McLaren rolled back the years with by giving us an idea of how coverage of the 1999 Japanese Grand Prix might have looked if social media was a thing 20 years ago
The final race of 1999 saw Mika Hakkinen face off against Ferrari’s Eddie Irvine for the championship. Hakkinen went into the race four points behind and the only way he could guarantee his second title was to win the race - and he did just that.
Now, as someone who remembers watching this live at the time, I’m having a hard time coming to terms with the fact that it happened 20 years ago. Thankfully, McLaren helped soften the blow of the inevitable passage of time by slapping us with a big, comforting hit of nostalgia. To commemorate Hakkinen’s success, the team gave us an insight into how things might have looked if Twitter existed on 31 October 1999.
McLaren really went all-out with it, beyond simply tweeting the day’s events as if it was happening live. There were fake newspapers complete with nice touches, such as an old-school time stamp on the photo:
There was even a Teletext update on the championship situation going into the race - now that takes me back!
The 90s references continued…
…As did the ‘news reports’, including a nice little Lando Norris easter egg:
McLaren even made a Spotify pre-race playlist to get you in the mood:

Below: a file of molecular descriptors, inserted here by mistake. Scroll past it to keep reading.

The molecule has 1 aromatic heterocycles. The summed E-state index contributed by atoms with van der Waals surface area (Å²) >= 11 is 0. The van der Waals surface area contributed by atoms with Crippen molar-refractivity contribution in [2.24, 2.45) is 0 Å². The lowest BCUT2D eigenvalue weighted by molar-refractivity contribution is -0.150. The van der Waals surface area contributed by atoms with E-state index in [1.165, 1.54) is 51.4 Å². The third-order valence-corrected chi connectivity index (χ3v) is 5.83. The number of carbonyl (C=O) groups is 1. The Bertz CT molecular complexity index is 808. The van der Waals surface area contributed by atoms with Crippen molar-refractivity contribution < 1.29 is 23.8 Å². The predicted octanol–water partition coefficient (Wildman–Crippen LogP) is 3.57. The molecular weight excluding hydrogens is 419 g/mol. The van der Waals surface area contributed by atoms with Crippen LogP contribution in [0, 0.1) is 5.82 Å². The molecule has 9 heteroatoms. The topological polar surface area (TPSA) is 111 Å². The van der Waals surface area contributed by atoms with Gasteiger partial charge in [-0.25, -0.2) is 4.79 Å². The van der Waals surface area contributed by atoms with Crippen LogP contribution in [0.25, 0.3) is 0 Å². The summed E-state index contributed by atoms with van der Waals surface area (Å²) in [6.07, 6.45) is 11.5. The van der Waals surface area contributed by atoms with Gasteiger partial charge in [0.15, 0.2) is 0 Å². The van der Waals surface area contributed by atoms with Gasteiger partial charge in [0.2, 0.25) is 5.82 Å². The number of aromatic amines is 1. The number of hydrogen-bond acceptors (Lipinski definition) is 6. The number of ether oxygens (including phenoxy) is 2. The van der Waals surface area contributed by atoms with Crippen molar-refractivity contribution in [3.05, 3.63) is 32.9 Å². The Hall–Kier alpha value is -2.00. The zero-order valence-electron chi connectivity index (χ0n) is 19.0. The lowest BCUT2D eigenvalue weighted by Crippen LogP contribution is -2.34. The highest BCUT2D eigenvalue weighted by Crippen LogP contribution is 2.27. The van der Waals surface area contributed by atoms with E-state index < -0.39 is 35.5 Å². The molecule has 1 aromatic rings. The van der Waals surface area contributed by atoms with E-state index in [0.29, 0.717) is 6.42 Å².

Mika himself played along…
…And the fans were of course getting involved with the theme:
McLaren also prepped some of their own:
…but woe betide anyone who declined to take a call from Ron Dennis!
Then came the race itself. McLaren continued the theme by going old-school with the classic yellow of the timing screens of the era.
The race coverage featured plenty of clips, including the onboard of Hakkinen’s first lap and his absolutely incredible launch:
What a mega idea - and this is just a small portion of what was going down. To see all of the team’s coverage of the race, check out their Twitter page if you haven’t already done do - it’s absolutely worth it.
For Hakkinen, this proved to be his second and final championship triumph. The following year he lost out in a tight - and legendary - season-long battle with Michael Schumacher, and after the 2001 season he took a sabbatical which ultimately became retirement.